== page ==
Verdict against Human Rights Lawyer Pu Zhiqiang A Travesty of JusticeComments Off on Verdict against Human Rights Lawyer Pu Zhiqiang A Travesty of Justice
(Network of Chinese Human Rights Defenders—December 22, 2015) CHRD condemns the guilty verdict, with a suspended three-year sentence, handed down to prominent human rights lawyer Pu Zhiqiang (浦志强) by the Beijing No. 2 Intermediate People’s Court today. The ruling makes a mockery of the Chinese President Xi Jinping’s “rule of the country with law” and China’s criminal justice system. Pu Zhiqiang may walk home today, but he is not free. He has paid a heavy price for exercising his freedom of speech – he was detained for 19 months, his health has degenerated due to poor medical treatment, and, with this conviction, his career as a lawyer is over.
CHRD urges the international community to push for Pu Zhiqiang’s unconditional freedom and end China’s ongoing persecution of human rights lawyers. More than twenty lawyers have been put under secret detention since July 9 this year. Pu’s colleague, rights lawyer Xia Lin, has been detained for more than one year. CHRD urges the international community to pressure the Xi Jinping government to drop the charges against Pu and push for the immediate and unconditional release of all other detained or disappeared human rights lawyers.
We are seriously concerned about Mr. Pu’s health and freedom after today’s verdict. Exactly nine years ago today, on December 22, 2006, another human rights lawyer, Gao Zhisheng, was given a three-year sentence, with a five-year reprieve. But Mr. Gao has never been free, and even worse, he was subjected to solitary confinement at home, repeatedly beaten, his family collectively punished, and eventually taken back into prison and subjected to torture. Today, released from prison, Gao Zhisheng still lives under close surveillance and is barred from seeking medical treatment and joining his family abroad.
Today’s verdict against Pu Zhiqiang was unexpected, as Pu’s family was given a one-day notice, while Chinese law stipulates authorities should provide a notice at least 3 days in advance. Pu was put on trial last week, on December 14, on charges of “inciting ethnic hatred” and “picking quarrels and provoking troubles,” after he spent 19 months in pre-trial detention. The trial was closed to the public and marred by violence—as uniformed and plainclothes police shoved and roughly manhandled diplomats, foreign journalists, and Pu’s supporters. Police took away more than 20 supporters outside the courthouse, and have since put four of them under criminal detention on unknown charges. Authorities are holding activists Mr. Zhang Zhan (张占) from Hebei, Ms. Wang Su’e (王素娥) from Liaoning, Ms. Qu Hongxia (渠红霞) from Beijing, and Ms. Ran Chongbi (冉崇碧) from Guandong, at the Beijing Fengtai District Detention Center.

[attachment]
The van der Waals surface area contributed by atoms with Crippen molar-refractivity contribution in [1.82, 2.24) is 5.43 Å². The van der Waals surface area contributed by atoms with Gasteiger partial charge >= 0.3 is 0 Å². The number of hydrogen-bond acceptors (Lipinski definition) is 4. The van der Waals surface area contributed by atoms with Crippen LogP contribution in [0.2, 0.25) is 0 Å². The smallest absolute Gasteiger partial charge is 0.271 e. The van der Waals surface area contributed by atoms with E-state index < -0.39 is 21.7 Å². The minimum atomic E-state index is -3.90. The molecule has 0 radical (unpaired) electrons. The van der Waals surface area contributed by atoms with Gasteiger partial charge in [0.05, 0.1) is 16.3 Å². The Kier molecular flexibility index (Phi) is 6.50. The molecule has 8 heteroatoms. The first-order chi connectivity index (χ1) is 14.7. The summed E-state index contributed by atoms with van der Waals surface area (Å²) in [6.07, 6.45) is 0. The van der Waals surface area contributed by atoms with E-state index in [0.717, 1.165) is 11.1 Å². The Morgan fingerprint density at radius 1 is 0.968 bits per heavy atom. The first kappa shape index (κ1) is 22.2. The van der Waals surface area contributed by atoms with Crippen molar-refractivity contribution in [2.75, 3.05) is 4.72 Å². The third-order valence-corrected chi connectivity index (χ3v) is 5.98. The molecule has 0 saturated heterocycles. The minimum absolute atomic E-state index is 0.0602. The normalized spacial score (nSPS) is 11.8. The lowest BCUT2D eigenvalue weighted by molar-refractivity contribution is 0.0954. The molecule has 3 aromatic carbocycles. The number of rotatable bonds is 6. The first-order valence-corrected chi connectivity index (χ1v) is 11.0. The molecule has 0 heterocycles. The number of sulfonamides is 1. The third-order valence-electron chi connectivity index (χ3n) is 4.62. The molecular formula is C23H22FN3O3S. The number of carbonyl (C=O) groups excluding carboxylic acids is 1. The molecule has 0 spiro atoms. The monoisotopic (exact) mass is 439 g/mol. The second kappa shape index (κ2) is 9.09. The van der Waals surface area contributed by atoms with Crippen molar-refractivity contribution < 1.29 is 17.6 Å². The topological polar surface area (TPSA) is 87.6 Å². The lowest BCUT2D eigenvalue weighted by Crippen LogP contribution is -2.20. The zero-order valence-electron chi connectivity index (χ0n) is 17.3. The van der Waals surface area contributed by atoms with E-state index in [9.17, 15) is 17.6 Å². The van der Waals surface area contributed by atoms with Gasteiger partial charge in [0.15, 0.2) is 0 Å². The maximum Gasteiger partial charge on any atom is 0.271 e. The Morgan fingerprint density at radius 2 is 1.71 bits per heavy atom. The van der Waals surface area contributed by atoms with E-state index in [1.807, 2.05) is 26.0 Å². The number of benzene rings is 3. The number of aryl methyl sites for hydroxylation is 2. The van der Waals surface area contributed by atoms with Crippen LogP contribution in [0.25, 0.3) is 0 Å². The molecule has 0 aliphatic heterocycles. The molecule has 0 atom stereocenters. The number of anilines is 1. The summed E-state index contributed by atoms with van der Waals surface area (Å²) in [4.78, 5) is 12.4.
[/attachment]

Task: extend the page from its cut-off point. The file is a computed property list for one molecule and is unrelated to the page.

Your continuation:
Police first took Pu into custody in May 2014 after he attended a private event memorializing victims of June Fourth. During his prolonged pre-trial detention, Pu was mistreated, including being deprived of medical treatment and contact with his family. (See CHRD’s statement before Pu Zhiqiang’s trial for more details).
The charges against the 50-year-old lawyer were based on seven weibo postings that authorities attributed to him, which criticized government policies, including in Xinjiang. The postings also included comments that mocked Chinese Communist Party (CCP) leaders, including one where Pu remarked that several senior CCP leaders ascended to their positions due to “luck and bloodlines” and by “pretending to be fools and being actual fools.” The persecution of Pu Zhiqiang signals that the Xi government will continue its zero-tolerance policy towards critical comments on the Internet about its repressive policies in the Xinjiang Uyghur Autonomous Region, and towards anyone, like Pu, who seeks justice for victims of 1989 Tiananmen massacre.
Pu Zhiqiang’s case is emblematic of the crackdown on online speech under Xi Jinping. Since a 2013 Supreme People’s Court interpretation expanded the definition of a “public place” to include cyberspace, police have been punishing Internet speech under the crime of “picking quarrels and provoking troubles.” In autumn 2014, authorities used the crime to detain without charge dozens of individuals who peacefully posted messages online in support of the Hong Kong Umbrella Protests.
Pu Zhiqiang was a student leader in the1989 prodemocracy protests. He rose to prominence after he undertook a number of high profile cases involving free speech and arbitrary detentions under the notorious Re-education Through Labor system. He won a landmark case that was credited for helping bring about an end to the labor camps and also took on a case that drew attention to shuanggui, an extralegal disciplinary system for Chinese Communist Party officials. Pu was one of the first signatories of “Charter 08,” a manifesto of political and legal reforms for advancing democracy and human rights in China.
Renee Xia, International Director (Mandarin, English), +1 863 866 1012, firstname.lastname@example.org, Follow on Twitter: @ReneeXiaCHRD
Linda Wang, Program Coordinator (Mandarin, Cantonese, English), +1 917 426 0973, email@example.com
Frances Eve, Researcher (English), +852 6695 4083, firstname.lastname@example.org, Follow on Twitter: @FrancesEveCHRD